Rashness of that Hour: Politics, Gettysburg, and the Downfall of Confederate Brigadier General Alfred Iverson
Robert J. Wynstra
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WINNER, 2010, DR. JAMES I. ROBERTSON LITERARY PRIZE FOR CONFEDERATE HISTORY AWARD
WINNER, 2011, THE BACHELDER-CODDINGTON LITERARY AWARD, GIVEN BY THE ROBERT E. LEE CIVIL WAR ROUND TABLE OF CENTRAL NEW JERSEY
WINNER, 2011, GETTYSBURG CIVIL WAR ROUND TABLE BOOK AWARD
No commander in the Army of Northern Virginia suffered more damage to his reputation at Gettysburg than did Brig. Gen. Alfred Holt Iverson. In little more than an hour during the early afternoon of July 1, 1863, much of his brigade (the 5th, 12th, 20th, and 23rd North Carolina regiments) was slaughtered in front of a stone wall on Oak Ridge. Amid rumors that he was a drunk, a coward, and had slandered his own troops, Iverson was stripped of his command less than a week after the battle and before the campaign had even ended.
After months of internal feuding and behind-the-scenes political maneuvering, the survivors of Iverson’s ill-fated brigade had no doubt about who to blame for their devastating losses. What remained unanswered was the lingering uncertainty of how such a disaster could have happened. This and many other questions are explored for the first time in Robert J. Wynstra’s The Rashness of That Hour: Politics, Gettysburg, and the Downfall of Confederate Brigadier General Alfred Iverson.
Wynstra’s decade-long investigation draws upon a wealth of newly discovered and previously unpublished sources to provide readers with fresh perspectives and satisfying insights. The result is an engrossing chronicle of how the brigade’s politics, misadventures, and colorful personalities combined to bring about one of the Civil War’s most notorious blunders. As Wynstra’s research makes clear, Iverson’s was a brigade in fatal turmoil long before its rendezvous with destiny in Forney field on July 1.
This richly detailed and thoughtfully written account is biographical, tactical, and brigade history at its finest. For the first time we have a complete picture of the flawed general and his brigade’s bitter internecine feuds that made Iverson’s downfall nearly inevitable and help us better understand “the rashness of that hour.”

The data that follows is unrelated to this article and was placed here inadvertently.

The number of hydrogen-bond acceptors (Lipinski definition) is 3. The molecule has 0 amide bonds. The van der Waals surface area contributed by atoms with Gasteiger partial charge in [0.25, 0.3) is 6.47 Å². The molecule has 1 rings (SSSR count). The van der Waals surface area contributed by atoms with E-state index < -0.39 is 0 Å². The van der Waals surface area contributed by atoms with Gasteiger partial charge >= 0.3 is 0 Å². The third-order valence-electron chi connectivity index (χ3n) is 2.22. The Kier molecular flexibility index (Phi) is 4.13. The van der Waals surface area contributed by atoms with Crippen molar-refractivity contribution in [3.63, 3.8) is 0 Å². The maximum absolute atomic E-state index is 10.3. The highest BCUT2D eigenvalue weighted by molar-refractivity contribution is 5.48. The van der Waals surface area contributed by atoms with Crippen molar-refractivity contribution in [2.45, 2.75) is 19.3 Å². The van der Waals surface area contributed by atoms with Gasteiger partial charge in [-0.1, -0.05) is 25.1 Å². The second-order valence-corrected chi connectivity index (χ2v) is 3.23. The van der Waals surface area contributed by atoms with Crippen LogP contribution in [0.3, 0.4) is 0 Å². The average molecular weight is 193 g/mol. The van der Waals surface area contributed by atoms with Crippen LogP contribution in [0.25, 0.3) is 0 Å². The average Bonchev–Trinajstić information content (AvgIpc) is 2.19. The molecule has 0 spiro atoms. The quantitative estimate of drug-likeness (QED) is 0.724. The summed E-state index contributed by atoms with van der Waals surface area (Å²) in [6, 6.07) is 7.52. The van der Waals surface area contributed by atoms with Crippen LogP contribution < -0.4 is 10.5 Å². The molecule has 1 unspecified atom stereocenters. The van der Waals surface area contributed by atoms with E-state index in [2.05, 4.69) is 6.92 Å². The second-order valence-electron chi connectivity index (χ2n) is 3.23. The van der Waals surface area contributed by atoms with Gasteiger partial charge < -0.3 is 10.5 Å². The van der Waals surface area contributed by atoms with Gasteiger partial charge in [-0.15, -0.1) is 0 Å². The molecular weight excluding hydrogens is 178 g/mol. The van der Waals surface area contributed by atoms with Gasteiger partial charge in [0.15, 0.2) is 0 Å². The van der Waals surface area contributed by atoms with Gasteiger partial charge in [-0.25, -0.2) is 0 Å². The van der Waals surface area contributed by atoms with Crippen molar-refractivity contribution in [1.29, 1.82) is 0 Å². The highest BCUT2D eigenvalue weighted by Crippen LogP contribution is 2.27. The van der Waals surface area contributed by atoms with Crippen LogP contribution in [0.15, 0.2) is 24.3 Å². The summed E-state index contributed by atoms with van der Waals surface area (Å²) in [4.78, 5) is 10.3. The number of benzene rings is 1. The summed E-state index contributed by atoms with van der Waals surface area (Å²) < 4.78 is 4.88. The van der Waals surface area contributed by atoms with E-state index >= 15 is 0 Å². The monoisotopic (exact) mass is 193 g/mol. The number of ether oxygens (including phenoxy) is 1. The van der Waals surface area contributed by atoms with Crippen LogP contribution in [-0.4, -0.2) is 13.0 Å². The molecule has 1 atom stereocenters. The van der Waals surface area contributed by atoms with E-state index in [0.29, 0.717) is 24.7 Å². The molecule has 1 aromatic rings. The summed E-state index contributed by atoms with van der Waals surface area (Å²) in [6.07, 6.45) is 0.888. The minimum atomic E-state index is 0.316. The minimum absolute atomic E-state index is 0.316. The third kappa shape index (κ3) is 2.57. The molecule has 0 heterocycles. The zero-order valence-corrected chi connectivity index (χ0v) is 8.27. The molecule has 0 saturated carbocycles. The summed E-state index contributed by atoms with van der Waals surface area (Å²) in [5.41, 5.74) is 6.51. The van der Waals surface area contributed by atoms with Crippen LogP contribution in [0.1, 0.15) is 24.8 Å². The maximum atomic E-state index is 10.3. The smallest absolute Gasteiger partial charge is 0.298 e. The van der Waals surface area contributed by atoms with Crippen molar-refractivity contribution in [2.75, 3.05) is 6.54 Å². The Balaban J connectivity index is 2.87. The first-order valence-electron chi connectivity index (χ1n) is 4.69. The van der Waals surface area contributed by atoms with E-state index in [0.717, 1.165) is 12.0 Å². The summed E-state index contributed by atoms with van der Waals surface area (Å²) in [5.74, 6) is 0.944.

About the Author: Robert J. Wynstra recently retired as a senior writer for the News and Public Affairs Office in the College of Agricultural, Consumer and Environmental Sciences at the University of Illinois. He holds Bachelor’s and Master’s degrees in history and a Master’s degree in journalism, all from the University of Illinois. Rob has been researching Alfred Iverson’s role in the Civil War for more than ten years. He is finishing work on a study of Robert Rodes’ Division in the Gettysburg Campaign.
miserable wounded men hollering and going on out in the yard and in the barn and the other buildings.” She recalled vividly the agony of the injured: “They moaned and cried and went on terribly. Oh! Take me home to my parents, they’d say.”39 Before reaching the division hospital, most of the wounded received some form of treatment, however rudimentary, on the field from members of the regimental ambulance corps, which consisted of two litter bearers from each company. Many of the men discovered
Davidson County Historical Museum, Lexington, North Carolina, and Asbury Hull Jackson to Dear Sister, June 23, 1863, Edward Harden Papers, Duke. 6 Blacknall to Jinny, June 22, 1863, Blacknall Papers. 7 OR 27, pt. 3, 912-913. 8 Oliver, “Recollections,” 1. The most notable exception was the murder of farmer Isaac Strite, just north of Greencastle on June 20 by three drunken stragglers from Jenkins’s Brigade. For details, see Henry B. Hege, “The Civil War Unvarnished—Henry B. Hege to Henry G.
of the University of North Carolina and a veteran of the Mexican War. He became a prominent lawyer in Lincoln County and served in the state legislature. At the outbreak of hostilities with the North, he took the position as adjutant general of the state for the troops raised as volunteer regiments. In July of 1861, he won election as colonel of what would become the 23rd North Carolina and resigned his state position.30 Some of the harshest criticism about the event came from Gen. D. H. Hill,
Walnut Bottom road, down South Pitt to Main street, thence to Bedford street. The band at the head of the column played ‘Dixie’ as it passed through the streets.” Another eyewitness noted that the Confederate troops made their way through town “to martial music, banners flaunting and posted their guards at each corner.”26 One of those who watched the soldiers from the Army of Northern Virginia tramp through Carlisle was 15-year-old James Sullivan. To the teenager’s surprise, Rodes’ veterans
during the subsequent charge of a part of our line.” According to this Federal officer, the men in his regiment “suffered from this Confederate skirmish line in the field and road to the right, and covered itself as skirmishers as best it could in rear of the wall, several men springing up in concert and firing as closely as possible whence the smoke from the Confederate fire arose.”48 The indiscriminate firing from the Confederates near the road continued as the Federals herded their prisoners